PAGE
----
Treating Obstructive Sleep Apnea With Hypoglossal Nerve Stimulation

Arie Oliven

Disclosures

Curr Opin Pulm Med. 2011;17(6):419-424. 

In This Article

Conclusion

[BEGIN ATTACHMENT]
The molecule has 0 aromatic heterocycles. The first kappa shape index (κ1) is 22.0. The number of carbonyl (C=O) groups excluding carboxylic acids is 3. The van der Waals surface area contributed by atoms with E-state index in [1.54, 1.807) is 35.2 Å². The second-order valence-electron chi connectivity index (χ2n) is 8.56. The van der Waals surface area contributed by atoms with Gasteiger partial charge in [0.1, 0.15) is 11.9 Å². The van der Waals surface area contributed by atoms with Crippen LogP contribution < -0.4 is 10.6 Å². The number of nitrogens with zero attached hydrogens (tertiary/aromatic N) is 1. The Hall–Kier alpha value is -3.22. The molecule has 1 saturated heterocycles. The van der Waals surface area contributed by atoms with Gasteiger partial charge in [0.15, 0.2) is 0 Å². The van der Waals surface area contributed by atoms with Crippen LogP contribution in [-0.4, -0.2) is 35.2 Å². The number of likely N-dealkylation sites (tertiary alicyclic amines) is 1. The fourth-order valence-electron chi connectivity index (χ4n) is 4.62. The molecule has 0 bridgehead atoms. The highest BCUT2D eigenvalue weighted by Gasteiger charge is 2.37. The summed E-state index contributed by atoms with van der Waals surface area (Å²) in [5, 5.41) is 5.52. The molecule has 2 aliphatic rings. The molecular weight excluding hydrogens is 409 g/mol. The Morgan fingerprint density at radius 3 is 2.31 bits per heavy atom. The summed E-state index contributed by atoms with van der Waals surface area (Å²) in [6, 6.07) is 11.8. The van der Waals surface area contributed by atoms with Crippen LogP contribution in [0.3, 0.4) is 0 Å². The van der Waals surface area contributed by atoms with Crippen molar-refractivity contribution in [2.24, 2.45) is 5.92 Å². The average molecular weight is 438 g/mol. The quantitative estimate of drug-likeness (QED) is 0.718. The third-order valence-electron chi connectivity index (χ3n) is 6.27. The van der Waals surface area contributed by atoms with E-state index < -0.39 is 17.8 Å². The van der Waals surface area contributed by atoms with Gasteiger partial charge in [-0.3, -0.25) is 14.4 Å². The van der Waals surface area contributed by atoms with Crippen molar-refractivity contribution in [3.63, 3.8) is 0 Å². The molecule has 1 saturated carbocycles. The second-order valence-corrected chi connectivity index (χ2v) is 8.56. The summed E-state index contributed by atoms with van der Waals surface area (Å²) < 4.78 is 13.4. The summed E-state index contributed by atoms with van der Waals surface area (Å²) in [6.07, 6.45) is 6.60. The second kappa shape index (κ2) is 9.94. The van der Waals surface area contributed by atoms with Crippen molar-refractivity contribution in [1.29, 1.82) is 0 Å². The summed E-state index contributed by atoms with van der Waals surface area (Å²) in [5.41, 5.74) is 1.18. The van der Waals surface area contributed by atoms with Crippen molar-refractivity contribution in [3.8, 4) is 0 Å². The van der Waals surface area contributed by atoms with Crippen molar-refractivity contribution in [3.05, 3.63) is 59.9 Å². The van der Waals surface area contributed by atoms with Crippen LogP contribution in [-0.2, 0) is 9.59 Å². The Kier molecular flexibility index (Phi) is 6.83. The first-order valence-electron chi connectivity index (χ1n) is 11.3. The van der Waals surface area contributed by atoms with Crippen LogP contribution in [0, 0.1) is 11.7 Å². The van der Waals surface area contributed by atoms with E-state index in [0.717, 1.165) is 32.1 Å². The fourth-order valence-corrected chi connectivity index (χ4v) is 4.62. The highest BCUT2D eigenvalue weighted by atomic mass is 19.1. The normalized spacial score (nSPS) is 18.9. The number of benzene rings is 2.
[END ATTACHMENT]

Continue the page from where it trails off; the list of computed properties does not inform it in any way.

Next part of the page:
To the present time, approximately 70 OSA patients have been treated with unilateral hypoglossus nerve stimulators. Overall, the results can be considered promising: substantial reductions in AHI, associated with improved oxygenation, and of subjective parameters have been demonstrated in adequately selected patients. Although general anesthesia is required, the operative procedures are performed subcutaneously, and all patients are mobile within a few hours after implantation. Few major adverse events requiring removal of the implants occurred, and none resulted in permanent morbidity. The implanted devices were well tolerated by the patients, resulting in good adherence to regular use of the stimulator on a nightly basis by responders, suggesting the possibility of a clear advantage compared to CPAP in some patients. The convenience of use may compensate for the cost and invasiveness of the procedure, thus providing an effective treatment modality for the population of OSA patients who cannot tolerate CPAP. However, in contrast to CPAP, hypoglossus nerve stimulation in its current unilateral version provides only a partial reduction in AHI in most patients. Also, an acceptable trade-off may exist for those patients able to use CPAP for only part of the night: partial reduction in AHI for an entire night using hypoglossus nerve stimulation vs. normalization of AHI for only part of the night on CPAP. Nevertheless, many of the most severe OSA patients (i.e. those with AHI >50) are probably inadequate candidates as hypoglossus nerve stimulation will most likely not produce a fall in AHI to below 20/h. Additional parameters that may predict response and could then improve patient selection need to be determined in future studies. In addition, once long-term safety of unilateral hypoglossus nerve stimulation is confirmed, further development of bilateral HGNS technology will likely improve the mechanical efficiency of this technique and allow extension of this treatment modality to a greater range of patients.

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